The Power of the Corporate Why, with James Quigley

James Quigley joins us on this episode of the podcast to talk about the power of “The Corporate Why,” an idea first popularized by Simon Sinek in his TED Talk “How Great Leaders Inspire Action.”

Some of the topics we discuss include why establishing and communicating your corporate why is vital if you want to have inspired team members, how knowing what the corporate why is can fuel innovation on a product and individual level, and how Canvas is revolutionizing the way data is submitted and collected through mobile.

James Quigley is the CEO and Co-Founder of Canvas, a cloud-bases software service that enables businesses to replace expensive and inefficient paper forms with powerful apps on their smartphones and tablets. James has a long history of building successful wireless companies. Prior to Canvas, he was Vice President and Managing Director at inCode Wireless, which was later acquired by VeriSign. Other successful start-ups with which he has worked include Aether Systems, Orbcomm, and Peak Technologies (formerly a division of R. R. Donnelley).

James has won numerous awards for corporate leadership, including being named one of 2012’s Top 50 CEOs by the Center for Innovative Technology, one of the top 20 global executives in his field by CLO Magazine and the World Supply Chain Forum, and one of the top 15 DC start-up CEOs to follow on Twitter. In 2007, his team designed and delivered a mobile solution that was used for tracking deadly global pandemics, an application that ultimately won the Motorola Wireless Solution of the Year Award.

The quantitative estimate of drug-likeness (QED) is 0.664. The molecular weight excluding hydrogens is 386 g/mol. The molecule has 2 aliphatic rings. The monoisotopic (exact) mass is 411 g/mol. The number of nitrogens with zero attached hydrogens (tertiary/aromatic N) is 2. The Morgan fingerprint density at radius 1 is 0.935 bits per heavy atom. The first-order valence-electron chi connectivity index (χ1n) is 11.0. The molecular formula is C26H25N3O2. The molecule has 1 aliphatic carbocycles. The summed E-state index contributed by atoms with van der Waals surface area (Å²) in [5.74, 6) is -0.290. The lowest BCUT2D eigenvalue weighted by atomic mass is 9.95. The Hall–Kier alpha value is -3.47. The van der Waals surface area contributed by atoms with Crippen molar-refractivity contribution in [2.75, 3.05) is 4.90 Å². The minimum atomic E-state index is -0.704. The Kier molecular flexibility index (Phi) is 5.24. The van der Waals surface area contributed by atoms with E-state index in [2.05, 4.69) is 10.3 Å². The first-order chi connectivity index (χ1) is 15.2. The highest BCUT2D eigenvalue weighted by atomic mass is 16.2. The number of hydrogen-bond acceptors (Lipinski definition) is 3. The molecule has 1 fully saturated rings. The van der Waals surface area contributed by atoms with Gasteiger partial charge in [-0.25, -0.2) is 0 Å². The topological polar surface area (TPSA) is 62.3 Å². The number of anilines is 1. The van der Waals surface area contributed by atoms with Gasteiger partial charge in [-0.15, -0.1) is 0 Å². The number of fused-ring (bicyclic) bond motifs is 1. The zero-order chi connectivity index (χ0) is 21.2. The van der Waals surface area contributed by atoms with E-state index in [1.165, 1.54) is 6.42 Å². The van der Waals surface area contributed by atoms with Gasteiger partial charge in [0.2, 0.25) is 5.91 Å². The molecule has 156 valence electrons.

Listen to the Episode

Interested in hearing more? Tune in to the full episode of The Innovation Engine podcast via the SoundCloud embed below.

You can download and subscribe to The Innovation Engine on iTunesStitcher Radio, or SoundCloud. You can also download the podcast’s dedicated iOS app from the iTunes App Store.

Show Notes:

One Response to “The Power of the Corporate Why, with James Quigley”
  1. Thomas on

    The problem is that traditional methods for building talent are no longer effective. Organizations have to keep their people constantly engaged in their primary work functions and can’t afford to interrupt their people with traditional learning techniques.

    CLOs must find innovative ways to deliver learning that will produce the talent needed to succeed in the future without disrupting performance in the present. By definition, innovation is not just about the creation of something new, novel or better; it’s about the successful use and application of that different, better idea. No matter how interesting or novel a new learning delivery approach is, if it is not easily and quickly adopted, it likely won’t be successful. The best way to create an innovative learning organization is to understand what learning content and delivery methods really work. Practicality is the key.

    Reply
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